In revealing the story that underlies the making of America, this celebration of Dutch Manhattan gets to the heart of what this institution is about, said Mary Pelzer, director of the South Street Seaport Museum. Once the Dutch began to settle New York Harbor in the early 1600s, our city began to emerge as a fulcrum for global economic, social, and cultural exchange. Port commerce continues to direct the development of New Yorkand informs who we are as a nation. The South Street Seaport Museum is a leader in the study of port culture and its impact on American character and identity.
Chairman of the South Street Seaport Museum Frank Sciame said, The Seaport Museum is pleased to launch an exhibition that illustrates the role that the port of New York played in shaping American history. The port allowed New York to become the preeminent American city and the leader in world trade. This citys and countrys origins will come to life in this groundbreaking exhibition.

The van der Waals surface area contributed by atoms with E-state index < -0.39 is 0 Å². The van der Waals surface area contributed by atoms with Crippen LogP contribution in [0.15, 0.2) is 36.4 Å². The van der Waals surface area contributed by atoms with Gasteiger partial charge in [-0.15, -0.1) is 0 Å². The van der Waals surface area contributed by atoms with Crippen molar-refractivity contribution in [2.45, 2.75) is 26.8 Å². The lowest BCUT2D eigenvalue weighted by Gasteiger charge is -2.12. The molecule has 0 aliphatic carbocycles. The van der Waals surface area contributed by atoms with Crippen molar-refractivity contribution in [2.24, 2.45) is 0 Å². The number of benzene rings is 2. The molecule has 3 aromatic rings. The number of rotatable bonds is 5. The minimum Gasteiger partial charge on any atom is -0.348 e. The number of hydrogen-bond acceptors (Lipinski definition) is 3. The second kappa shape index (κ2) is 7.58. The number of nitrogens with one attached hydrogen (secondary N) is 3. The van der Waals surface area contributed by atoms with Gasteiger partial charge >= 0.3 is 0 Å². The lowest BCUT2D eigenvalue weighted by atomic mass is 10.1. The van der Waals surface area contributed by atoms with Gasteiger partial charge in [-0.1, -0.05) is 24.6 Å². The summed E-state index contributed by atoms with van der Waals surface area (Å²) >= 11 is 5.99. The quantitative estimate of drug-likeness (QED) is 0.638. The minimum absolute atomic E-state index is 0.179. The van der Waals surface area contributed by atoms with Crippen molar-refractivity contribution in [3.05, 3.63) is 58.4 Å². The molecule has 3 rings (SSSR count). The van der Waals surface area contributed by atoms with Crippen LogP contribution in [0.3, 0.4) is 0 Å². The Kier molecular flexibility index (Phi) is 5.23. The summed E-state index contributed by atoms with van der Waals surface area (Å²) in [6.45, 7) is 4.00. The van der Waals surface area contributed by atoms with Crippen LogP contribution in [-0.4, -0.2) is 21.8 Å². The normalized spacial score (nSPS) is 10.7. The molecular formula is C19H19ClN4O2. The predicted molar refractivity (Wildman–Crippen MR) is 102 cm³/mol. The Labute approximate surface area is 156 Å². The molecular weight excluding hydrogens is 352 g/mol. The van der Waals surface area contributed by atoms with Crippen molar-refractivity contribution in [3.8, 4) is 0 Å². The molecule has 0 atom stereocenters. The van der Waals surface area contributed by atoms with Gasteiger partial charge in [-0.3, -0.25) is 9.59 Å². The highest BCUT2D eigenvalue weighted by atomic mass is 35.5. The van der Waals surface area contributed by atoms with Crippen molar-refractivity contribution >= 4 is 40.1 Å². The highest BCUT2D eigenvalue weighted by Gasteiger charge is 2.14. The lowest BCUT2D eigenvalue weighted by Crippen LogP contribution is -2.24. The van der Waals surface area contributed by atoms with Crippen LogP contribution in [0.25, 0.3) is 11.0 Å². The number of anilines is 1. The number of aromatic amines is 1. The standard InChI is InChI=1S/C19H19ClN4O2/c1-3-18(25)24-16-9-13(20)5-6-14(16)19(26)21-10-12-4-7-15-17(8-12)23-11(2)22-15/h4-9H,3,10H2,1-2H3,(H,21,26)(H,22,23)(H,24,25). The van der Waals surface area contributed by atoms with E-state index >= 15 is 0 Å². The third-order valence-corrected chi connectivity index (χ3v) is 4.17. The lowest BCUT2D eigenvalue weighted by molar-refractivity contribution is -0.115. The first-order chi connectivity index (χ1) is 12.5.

New Amsterdam: Island at the Center of the World will explore the connections among the multiple ethnicities that made up the Dutch colony and the relationship between Dutch settlers and the indigenous people of Manhattan. A highlight in the exhibition is the Pieter Schaghen letter of 1626, which includes the earliest surviving reference to the legendary purchase of Manhattan, known then as New Amsterdam. Schaghen, an administrator in the Dutch West India Company described the acquisition of 22,000 acres on the island of Manhattan for goods worth 60 Dutch guilders or $24 (a transaction that Native Lenapes understood as a land-use agreement). Schaghens report highlighted Manhattans role as a commercial center and provides a detailed list of the types and numbers of pelts that were shipped back to Amsterdam. The letter is owned by the Dutch National Archives, which is lending extensively to the exhibition.